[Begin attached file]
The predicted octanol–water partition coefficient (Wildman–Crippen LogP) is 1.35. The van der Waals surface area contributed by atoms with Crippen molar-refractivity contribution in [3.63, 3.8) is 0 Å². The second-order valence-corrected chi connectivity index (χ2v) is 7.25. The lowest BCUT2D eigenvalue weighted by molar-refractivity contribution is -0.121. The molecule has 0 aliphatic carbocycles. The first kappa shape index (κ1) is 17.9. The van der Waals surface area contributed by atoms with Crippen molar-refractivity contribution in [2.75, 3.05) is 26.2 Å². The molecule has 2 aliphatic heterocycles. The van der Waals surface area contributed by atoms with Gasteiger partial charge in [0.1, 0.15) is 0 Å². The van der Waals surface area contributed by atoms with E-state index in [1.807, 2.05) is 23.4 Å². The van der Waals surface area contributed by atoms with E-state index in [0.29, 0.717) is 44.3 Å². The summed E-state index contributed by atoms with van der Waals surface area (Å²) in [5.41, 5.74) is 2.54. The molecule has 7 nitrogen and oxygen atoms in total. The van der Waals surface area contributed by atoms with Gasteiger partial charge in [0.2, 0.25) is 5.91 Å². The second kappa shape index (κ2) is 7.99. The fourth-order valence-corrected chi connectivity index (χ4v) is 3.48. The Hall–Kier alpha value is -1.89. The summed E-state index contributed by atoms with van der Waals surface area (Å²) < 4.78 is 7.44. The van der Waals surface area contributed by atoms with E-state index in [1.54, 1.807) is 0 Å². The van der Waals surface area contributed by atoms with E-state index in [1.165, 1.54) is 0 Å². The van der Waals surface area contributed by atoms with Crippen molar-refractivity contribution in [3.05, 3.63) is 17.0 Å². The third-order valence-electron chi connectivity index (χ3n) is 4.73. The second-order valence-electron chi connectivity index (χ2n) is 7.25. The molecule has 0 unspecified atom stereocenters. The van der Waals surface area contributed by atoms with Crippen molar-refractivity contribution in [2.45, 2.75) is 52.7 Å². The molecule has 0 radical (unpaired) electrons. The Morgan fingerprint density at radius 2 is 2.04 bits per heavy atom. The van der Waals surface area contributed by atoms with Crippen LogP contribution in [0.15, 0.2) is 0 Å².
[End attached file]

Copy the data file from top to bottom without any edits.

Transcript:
The predicted octanol–water partition coefficient (Wildman–Crippen LogP) is 1.35. The van der Waals surface area contributed by atoms with Crippen molar-refractivity contribution in [3.63, 3.8) is 0 Å². The second-order valence-corrected chi connectivity index (χ2v) is 7.25. The lowest BCUT2D eigenvalue weighted by molar-refractivity contribution is -0.121. The molecule has 0 aliphatic carbocycles. The first kappa shape index (κ1) is 17.9. The van der Waals surface area contributed by atoms with Crippen molar-refractivity contribution in [2.75, 3.05) is 26.2 Å². The molecule has 2 aliphatic heterocycles. The van der Waals surface area contributed by atoms with Gasteiger partial charge in [0.1, 0.15) is 0 Å². The van der Waals surface area contributed by atoms with E-state index in [1.807, 2.05) is 23.4 Å². The van der Waals surface area contributed by atoms with E-state index in [0.29, 0.717) is 44.3 Å². The summed E-state index contributed by atoms with van der Waals surface area (Å²) in [5.41, 5.74) is 2.54. The molecule has 7 nitrogen and oxygen atoms in total. The van der Waals surface area contributed by atoms with Gasteiger partial charge in [0.2, 0.25) is 5.91 Å². The second kappa shape index (κ2) is 7.99. The fourth-order valence-corrected chi connectivity index (χ4v) is 3.48. The Hall–Kier alpha value is -1.89. The summed E-state index contributed by atoms with van der Waals surface area (Å²) < 4.78 is 7.44. The van der Waals surface area contributed by atoms with E-state index in [1.54, 1.807) is 0 Å². The van der Waals surface area contributed by atoms with E-state index in [1.165, 1.54) is 0 Å². The van der Waals surface area contributed by atoms with Crippen molar-refractivity contribution in [3.05, 3.63) is 17.0 Å². The third-order valence-electron chi connectivity index (χ3n) is 4.73. The second-order valence-electron chi connectivity index (χ2n) is 7.25. The molecule has 0 unspecified atom stereocenters. The van der Waals surface area contributed by atoms with Crippen molar-refractivity contribution in [2.45, 2.75) is 52.7 Å². The molecule has 0 radical (unpaired) electrons. The Morgan fingerprint density at radius 2 is 2.04 bits per heavy atom. The van der Waals surface area contributed by atoms with Crippen LogP contribution in [0.15, 0.2) is 0 Å².